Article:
Andrea This is so great, this is where she does bloodbending, right?
Mike [Simultaneously with Bryan.] Yes.
Bryan [Simultaneously with Mike.] Yeah, she...
Andrea [Interjects.] Oh, it's so scary, it really is.
Bryan ... takes this dark, uh, skill that she reluctantly learned in episode 308.
Andrea Yeah. And then you...
Bryan [Interjects.] And that's, you know, there's another important lesson, it's like, once you have power over someone, are you strong enough not to use it, you know, and-or use restraint [Dante affirms.] in life.
Dante Even the use, the-the thought of bloodbending is-is a-is a idea that, it's just crazy, [Bryan chuckles.] like the-the-the average television or Nickelodeon watcher [Mike chuckles.] was not thinking about [Andrea laughs.] bloodbending. But yet it's a very possible situation in this world, and it-I think that's what makes it so exciting for, for people who watch the show.
Mike Yeah, it's not a-a skill that they take l-or certainly Katara takes lightly, it's-it's a very serious [Andrea affirms intermittently.] proposition to just do that on somebody.
Andrea And it's not treated lightly, it's, [Mike affirms.] it's-and you know, [Refers to Katara releasing the Southern Raider commander after she realizes he's not the same man who killed her mother.] here she is, she's so close to being out of control and that's what adds so much to the drama of it is we think she could really lose it here, [Mike gives an affirming murmur.] and really do something that she regrets for the rest of her life, but she manages to hold herself. [Refers to Kya's murderer, Yon Rha, now retired, and living with his verbally abusive mother.] I love [Laughs.] the fact [Mike chuckles intermittently.] that this evil, evil man is now reduced to being yelled at by his elderly mother while trying to garden.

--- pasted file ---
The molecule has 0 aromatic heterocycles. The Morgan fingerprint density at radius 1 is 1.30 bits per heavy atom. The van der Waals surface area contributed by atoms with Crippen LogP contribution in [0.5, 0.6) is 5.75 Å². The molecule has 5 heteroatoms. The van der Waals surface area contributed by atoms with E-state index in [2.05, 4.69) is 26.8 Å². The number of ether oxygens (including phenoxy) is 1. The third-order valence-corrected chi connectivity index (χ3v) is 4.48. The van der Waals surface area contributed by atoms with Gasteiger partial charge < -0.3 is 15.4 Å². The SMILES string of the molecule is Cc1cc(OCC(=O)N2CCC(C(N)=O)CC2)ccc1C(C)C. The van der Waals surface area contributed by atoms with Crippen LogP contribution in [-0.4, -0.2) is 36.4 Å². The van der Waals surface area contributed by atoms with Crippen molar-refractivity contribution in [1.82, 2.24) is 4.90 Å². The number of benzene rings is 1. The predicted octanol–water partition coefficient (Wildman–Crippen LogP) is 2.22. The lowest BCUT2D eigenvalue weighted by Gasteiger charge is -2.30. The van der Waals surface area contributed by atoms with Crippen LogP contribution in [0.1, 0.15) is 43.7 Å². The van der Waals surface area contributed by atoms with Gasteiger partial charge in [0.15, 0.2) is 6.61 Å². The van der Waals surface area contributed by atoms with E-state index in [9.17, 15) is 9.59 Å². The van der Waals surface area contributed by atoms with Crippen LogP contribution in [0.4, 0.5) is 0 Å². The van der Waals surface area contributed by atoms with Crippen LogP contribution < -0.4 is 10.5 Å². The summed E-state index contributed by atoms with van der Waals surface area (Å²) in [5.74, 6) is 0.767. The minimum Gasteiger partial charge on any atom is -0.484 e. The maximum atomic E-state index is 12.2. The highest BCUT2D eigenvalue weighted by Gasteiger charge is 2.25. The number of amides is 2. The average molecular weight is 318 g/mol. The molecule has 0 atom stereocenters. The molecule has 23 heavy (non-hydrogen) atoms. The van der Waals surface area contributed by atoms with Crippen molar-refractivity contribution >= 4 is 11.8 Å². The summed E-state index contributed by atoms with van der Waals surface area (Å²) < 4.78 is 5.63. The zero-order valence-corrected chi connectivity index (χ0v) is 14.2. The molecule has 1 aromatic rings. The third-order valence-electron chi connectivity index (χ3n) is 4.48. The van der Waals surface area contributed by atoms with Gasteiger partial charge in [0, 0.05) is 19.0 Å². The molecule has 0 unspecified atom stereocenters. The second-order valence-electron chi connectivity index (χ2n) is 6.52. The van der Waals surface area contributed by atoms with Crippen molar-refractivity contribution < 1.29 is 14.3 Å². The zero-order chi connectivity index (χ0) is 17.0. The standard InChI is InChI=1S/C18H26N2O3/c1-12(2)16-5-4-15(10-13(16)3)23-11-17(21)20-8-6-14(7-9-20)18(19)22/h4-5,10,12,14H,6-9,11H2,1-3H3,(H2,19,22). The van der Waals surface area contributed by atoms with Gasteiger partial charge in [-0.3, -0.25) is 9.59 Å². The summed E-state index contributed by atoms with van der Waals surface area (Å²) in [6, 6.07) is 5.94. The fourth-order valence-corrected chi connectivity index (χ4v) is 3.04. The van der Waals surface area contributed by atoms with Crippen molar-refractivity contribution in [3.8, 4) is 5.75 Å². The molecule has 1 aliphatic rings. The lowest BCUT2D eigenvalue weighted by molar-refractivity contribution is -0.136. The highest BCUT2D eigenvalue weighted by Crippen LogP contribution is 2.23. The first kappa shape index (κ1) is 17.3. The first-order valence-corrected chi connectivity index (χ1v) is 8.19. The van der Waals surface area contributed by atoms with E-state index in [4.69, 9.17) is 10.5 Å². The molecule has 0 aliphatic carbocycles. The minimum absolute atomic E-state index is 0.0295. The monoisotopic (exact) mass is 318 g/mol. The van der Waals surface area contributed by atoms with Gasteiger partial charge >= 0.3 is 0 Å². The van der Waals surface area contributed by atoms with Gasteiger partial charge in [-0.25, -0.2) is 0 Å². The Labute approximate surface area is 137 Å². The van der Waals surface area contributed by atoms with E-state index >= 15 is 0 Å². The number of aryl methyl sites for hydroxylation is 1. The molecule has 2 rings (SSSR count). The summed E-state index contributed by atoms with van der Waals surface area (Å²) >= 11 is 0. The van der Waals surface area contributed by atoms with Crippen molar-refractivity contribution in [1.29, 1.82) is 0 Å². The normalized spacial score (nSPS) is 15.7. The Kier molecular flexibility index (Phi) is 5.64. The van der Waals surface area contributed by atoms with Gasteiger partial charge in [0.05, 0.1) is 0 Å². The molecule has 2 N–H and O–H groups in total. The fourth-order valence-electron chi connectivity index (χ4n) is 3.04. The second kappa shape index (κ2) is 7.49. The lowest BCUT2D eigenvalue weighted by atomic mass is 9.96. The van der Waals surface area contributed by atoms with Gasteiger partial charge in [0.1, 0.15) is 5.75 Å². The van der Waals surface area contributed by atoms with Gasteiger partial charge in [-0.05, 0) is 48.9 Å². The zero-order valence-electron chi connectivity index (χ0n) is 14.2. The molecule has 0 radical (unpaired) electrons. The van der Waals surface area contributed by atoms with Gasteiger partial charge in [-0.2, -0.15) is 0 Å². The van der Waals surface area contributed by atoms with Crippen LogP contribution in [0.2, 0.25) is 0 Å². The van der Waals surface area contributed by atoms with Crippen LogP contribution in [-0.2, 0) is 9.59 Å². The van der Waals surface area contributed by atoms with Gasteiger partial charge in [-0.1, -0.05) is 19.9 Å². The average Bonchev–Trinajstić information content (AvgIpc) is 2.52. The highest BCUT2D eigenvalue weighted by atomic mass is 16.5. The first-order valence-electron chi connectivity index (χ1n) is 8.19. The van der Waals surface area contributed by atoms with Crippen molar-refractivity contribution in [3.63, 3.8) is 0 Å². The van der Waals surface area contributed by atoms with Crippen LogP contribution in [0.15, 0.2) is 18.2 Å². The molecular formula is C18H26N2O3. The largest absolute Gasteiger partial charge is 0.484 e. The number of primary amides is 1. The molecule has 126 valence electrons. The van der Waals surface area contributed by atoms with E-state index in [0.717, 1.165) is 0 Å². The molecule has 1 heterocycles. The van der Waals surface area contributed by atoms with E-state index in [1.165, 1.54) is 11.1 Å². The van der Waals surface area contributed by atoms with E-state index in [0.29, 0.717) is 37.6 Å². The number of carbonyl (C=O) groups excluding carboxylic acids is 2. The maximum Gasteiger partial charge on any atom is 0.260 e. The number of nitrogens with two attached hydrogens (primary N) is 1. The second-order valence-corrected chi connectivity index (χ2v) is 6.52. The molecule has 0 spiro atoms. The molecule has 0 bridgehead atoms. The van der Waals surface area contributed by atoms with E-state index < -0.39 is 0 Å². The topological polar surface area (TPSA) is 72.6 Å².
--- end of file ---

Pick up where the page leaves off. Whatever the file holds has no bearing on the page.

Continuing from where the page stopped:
Bryan Maybe this is why he was so evil.
Dante It's karma.
Andrea Maybe he...
Bryan [Interjects.] When he's out in the world he's just, you know...
Andrea Channeling her.
Bryan Yeah.
Andrea Yep.
A brief pause in commentary until Yon Rha shifts his eyes to see what's behind him, knowing that someone is following him.
Bryan Back to the uh, bloodbending, it-it reminds me of a very real thing in martial arts um, in the breadth of a certain discipline, on one end you have healing where cultivating this, you know, what they call chi or, um, or, you know, ki in different cultures uh, cultivating this kind of life force energy, on one hand can be used to heal people, can be used to benefit other people. And then on-on the other hand, there's the will behind it, it can be used to kill someone, and you have to, um, it's always up to you where you a-where you are in-in the middle of that, you know, equation, and um, it's really your integrity and your character and-and how you deal with conflict and how you deal with opposition and what you choose to do with that energy. So um, here, Katara, you know, she-she has this amazing ability to heal people, but she's also learned how to manipulate them from the inside out and uh, force them to do her bidding physically, so, um, we see that she's unbalanced emotionally, and so, that's what's coming out.
Andrea [Brief pause.] Well, we can only hope she'll make the right choice. [Mike chuckles.]
Bryan Yeah.
Andrea Use your powers for good!
Bryan [Refers to Aang trying to guide Katara to letting go of her anger over her mother's death, while agreeing with her that she needs to confront Yon Rha herself.] I love that even though Aang is sort of not in this story very much, [Dante gives an affirming murmur.] to me, he's-his presence is in all of these scenes 'cause, you know, he's like the little angel on her shoulder, [Dante affirms.] you know, that she's ignoring at this time, [Andrea affirms.] and so, I-to me, it really, it-it is a story about Aang because it's like it's just about, you know, about him trying to have influence over her actions from afar, just by not telling her what she has to do, but just by gently suggesting, you know, what she-what she try to achieve with this journey.